I once had a roommate who expressed his interest in protecting his future family. I argued tirelessly against his ideals, but we both carefully acknowledged our opposing ideals and were able to have a meaningful, respectful discussion. I posed a hypothetical in which a seer could tell us that I would pass a bill in the future that would ban guns and save 30,000 lives while sparing 5000 for the cause. He agreed that the numbers spoke for themselves. But then I took it a step further and said that the seer would say one of the 5000 lives lost was my roommate’s future wife. I then asked that if given the opportunity to block my bill from becoming a fact of the future, would he do so to save his wife at the cost of 30,000 others? He said yes, and I respected him greatly for his honesty and admitted that I, too, would have extremely conflicting reservations put in that position.

Returning to the idea of opposing tyranny, I believe people have lost touch of the truth here, but more importantly, the truth of our future. I believe that if and when we oppose a tyrannical government, guns will not win our freedom back. Imagine today that in some extreme future, our president acts more as a dictator. We can’t now and we will not be able to then exact a coup of any sort of effectiveness with the power of guns. Our government is powerful, pervasive and so much more empowered than governments were during the revolution.

Take the NSA’s Prism efforts into account. The Constitution explicitly protects against unreasonable search and seizure, yet those who have foreign correspondence can be monitored without a warrant. This is constitutionally inept, and arguably tyrannical behavior, as the government is acting according to its own interests and laws. As Colin states, we are governed by consent, but our people would not have consented this, if given the choice. But if I want to take a gun and hold it to Capital Hill and demand my rights, it would not go anywhere in our current climate, and I’d end up in jail and forgotten about.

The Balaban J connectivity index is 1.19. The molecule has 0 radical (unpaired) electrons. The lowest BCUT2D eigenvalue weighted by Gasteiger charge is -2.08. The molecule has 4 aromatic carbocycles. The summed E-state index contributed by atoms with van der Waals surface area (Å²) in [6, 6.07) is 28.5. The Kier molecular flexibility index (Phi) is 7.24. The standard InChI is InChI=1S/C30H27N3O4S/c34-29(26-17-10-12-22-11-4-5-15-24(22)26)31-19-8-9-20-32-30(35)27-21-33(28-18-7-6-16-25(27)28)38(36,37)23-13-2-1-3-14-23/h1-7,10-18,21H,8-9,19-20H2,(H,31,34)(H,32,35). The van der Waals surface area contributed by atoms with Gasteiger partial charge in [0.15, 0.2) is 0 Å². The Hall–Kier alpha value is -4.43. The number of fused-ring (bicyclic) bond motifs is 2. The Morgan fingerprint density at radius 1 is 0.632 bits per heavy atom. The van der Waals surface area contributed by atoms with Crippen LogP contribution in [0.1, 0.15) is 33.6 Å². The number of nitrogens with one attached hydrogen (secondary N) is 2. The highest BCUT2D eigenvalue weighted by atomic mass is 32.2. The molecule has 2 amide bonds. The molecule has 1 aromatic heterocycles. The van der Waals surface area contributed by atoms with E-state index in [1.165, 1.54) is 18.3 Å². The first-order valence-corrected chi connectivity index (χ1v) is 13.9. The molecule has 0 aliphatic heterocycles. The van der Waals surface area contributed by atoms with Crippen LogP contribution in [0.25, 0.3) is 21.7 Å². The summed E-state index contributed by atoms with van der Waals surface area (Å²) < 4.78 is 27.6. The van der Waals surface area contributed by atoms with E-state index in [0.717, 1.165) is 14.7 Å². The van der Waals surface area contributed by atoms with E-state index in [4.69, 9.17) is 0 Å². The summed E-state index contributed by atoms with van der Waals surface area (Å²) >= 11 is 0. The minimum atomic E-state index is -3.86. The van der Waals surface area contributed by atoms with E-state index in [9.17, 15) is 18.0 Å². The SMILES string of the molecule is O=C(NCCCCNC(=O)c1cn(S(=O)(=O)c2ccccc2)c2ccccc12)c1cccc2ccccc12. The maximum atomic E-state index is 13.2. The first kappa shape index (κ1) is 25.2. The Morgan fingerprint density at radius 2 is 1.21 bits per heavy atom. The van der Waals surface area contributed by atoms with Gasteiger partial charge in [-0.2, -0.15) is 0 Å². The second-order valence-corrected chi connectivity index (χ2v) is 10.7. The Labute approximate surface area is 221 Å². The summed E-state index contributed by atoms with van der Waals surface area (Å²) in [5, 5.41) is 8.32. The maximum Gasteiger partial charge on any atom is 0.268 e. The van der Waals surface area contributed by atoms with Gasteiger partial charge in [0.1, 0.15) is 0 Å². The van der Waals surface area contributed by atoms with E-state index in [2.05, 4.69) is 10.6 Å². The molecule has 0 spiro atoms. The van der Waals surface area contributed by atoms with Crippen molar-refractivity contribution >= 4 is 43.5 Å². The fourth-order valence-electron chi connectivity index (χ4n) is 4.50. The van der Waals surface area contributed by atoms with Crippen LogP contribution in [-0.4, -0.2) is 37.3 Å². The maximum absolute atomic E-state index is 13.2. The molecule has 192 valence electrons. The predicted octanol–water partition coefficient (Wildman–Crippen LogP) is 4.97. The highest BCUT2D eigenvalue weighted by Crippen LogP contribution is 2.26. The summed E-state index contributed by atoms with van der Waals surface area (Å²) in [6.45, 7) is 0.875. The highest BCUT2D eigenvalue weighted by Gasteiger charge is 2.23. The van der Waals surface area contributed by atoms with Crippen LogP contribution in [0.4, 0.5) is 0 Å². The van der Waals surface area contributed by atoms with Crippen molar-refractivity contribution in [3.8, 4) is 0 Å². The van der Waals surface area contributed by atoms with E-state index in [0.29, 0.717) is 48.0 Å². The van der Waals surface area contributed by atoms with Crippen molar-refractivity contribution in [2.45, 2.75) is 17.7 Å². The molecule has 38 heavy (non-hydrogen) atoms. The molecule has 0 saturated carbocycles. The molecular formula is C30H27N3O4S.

Colin goes on to speak about “reasonable gun control”, stating that he’s okay with the idea of background checks and psych profiles. Yet as he delves further into the idea, he states that this would not have prevented Sandy Hook, as the killer’s mother would have been deemed legal to own a gun. While I do agree that this would not have been prevented that way, I don’t think that warrants discounting the idea as a whole. Colin doesn’t necessarily do this, but I feel like minimizing an opportunity to save even one life is unfair and tragic. 

But either way, I’m going to be honest, as Colin suggests that many aren’t: I want a ban on guns. No civilian needs one in the world we live in today, nor the world we will be in tomorrow. Even the Second Amendment states that guns are meant for a well-regulated militia (which is up to interpretation but reads pretty clear to me). It’s a complicated issue made much simpler by removing guns altogether.

Looking at other countries, deaths by guns are extremely low. And a lot of these countries are better than ours in many ways, including crime rates, education, employment rates, poverty, etc. That may seem like a disgusting betrayal of our patriotism, but I believe by seeing the superiority of other countries, we can learn to expect more and make more of our own. 

Tragedies like Sandy Hook, Columbine and Rocorri High School, miles away from my hometown, should never be repeated again. Look into Australia’s gun reform in the 90s, and you’ll see that viewed as an analog for what can be, we stand a lot to gain from banning guns. True, when you outlaw guns, only outlaws have them. Equally true, as Colin states, the only way to stop a bad guy with a gun is a good guy with a gun, but that’s left to police, as far as I see it (and I think Colin would agree).